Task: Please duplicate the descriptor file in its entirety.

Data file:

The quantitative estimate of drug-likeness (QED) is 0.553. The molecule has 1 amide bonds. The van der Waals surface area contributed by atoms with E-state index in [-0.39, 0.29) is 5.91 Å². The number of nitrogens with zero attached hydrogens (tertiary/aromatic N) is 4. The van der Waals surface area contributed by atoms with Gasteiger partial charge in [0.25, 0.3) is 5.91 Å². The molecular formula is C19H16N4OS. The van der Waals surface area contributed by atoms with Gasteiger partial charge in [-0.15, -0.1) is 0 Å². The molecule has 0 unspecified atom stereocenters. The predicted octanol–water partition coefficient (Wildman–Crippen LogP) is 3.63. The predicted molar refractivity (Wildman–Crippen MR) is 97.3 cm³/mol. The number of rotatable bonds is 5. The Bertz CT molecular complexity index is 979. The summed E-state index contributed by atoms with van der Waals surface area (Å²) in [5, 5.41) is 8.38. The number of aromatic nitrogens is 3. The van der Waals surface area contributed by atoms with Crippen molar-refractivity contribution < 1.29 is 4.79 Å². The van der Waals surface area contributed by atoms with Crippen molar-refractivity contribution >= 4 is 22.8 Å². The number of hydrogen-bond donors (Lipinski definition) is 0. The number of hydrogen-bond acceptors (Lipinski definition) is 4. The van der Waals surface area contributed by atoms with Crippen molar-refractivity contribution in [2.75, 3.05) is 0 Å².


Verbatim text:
The quantitative estimate of drug-likeness (QED) is 0.553. The molecule has 1 amide bonds. The van der Waals surface area contributed by atoms with E-state index in [-0.39, 0.29) is 5.91 Å². The number of nitrogens with zero attached hydrogens (tertiary/aromatic N) is 4. The van der Waals surface area contributed by atoms with Gasteiger partial charge in [0.25, 0.3) is 5.91 Å². The molecular formula is C19H16N4OS. The van der Waals surface area contributed by atoms with Gasteiger partial charge in [-0.15, -0.1) is 0 Å². The molecule has 0 unspecified atom stereocenters. The predicted octanol–water partition coefficient (Wildman–Crippen LogP) is 3.63. The predicted molar refractivity (Wildman–Crippen MR) is 97.3 cm³/mol. The number of rotatable bonds is 5. The Bertz CT molecular complexity index is 979. The summed E-state index contributed by atoms with van der Waals surface area (Å²) in [5, 5.41) is 8.38. The number of aromatic nitrogens is 3. The van der Waals surface area contributed by atoms with Crippen molar-refractivity contribution < 1.29 is 4.79 Å². The van der Waals surface area contributed by atoms with Crippen molar-refractivity contribution >= 4 is 22.8 Å². The number of hydrogen-bond donors (Lipinski definition) is 0. The number of hydrogen-bond acceptors (Lipinski definition) is 4. The van der Waals surface area contributed by atoms with Crippen molar-refractivity contribution in [2.75, 3.05) is 0 Å².